Fig. 643 represents the crown of the Queen Consort with which Queen Alexandra was crowned on August 9, 1902. It will be noticed that, unlike the King's crowns, this has eight arches. The circlet which forms the base is 1½ inches in height. The crown is entirely composed of diamonds, of which there are 3972, and these are placed so closely together that no metal remains visible. The large diamond visible in the illustration is the famous Koh-i-noor. Resting upon the rim are four crosses-patée, and as many fleurs-de-lis, from each of which springs an arch. As a matter of actual fact the crown was made for use on this one occasion and has since been broken up.

There is yet another crown, probably the one with which we are most familiar. This is a small crown entirely composed of diamonds: and the earliest heraldic use which can be found of it is in the design by Sir Edgar Boehm for the 1887 Jubilee coinage. Though effective enough when worn, it does not, from its small size, lend itself effectively to pictorial representation, and as will be remembered, the design of the 1887 coinage was soon abandoned. This crown was made at the personal expense of Queen Victoria, and under her instructions, owing to the fact that her late Majesty found her "State" crown uncomfortable to wear, and too heavy for prolonged or general use. It is understood, also, that the Queen found the regulations concerning its custody both inconvenient and irritating. During the later part of her reign this smaller crown was the only one Queen Victoria ever wore. By her will the crown was settled as an heirloom upon Queen Alexandra, to devolve upon future Queens Consort for the time being. This being the case, it is not unlikely that in the future this crown may come to be regarded as a part of the national regalia, and it is as well, therefore, to reiterate the remark, that it was made at the personal expense of her late Majesty, and is to no extent and in no way the property of the nation.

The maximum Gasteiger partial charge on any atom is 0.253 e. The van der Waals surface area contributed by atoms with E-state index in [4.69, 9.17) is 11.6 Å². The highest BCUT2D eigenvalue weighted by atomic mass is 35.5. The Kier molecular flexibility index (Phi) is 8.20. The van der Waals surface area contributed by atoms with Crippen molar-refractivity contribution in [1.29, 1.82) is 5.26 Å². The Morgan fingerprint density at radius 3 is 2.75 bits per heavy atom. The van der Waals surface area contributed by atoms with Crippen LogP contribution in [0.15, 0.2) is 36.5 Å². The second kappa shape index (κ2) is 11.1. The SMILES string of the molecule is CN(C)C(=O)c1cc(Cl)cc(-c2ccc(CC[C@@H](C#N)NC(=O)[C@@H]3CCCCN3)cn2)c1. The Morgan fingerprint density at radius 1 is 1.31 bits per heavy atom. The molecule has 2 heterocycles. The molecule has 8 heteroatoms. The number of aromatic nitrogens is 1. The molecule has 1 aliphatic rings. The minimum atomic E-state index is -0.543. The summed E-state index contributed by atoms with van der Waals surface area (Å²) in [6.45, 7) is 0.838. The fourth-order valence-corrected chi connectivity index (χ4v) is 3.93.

CORONETS OF RANK

Fig. 644.—Coronet of Thomas FitzAlan, Earl of Arundel. (From his monument in Arundel Church, 1415.)

Fig. 644.—Coronet of Thomas FitzAlan, Earl of Arundel. (From his monument in Arundel Church, 1415.)

Fig. 645.—Crown of King Henry IV. (1399-1413). (From his monument in Trinity Chapel, Canterbury Cathedral.)

Fig. 645.—Crown of King Henry IV. (1399-1413). (From his monument in Trinity Chapel, Canterbury Cathedral.)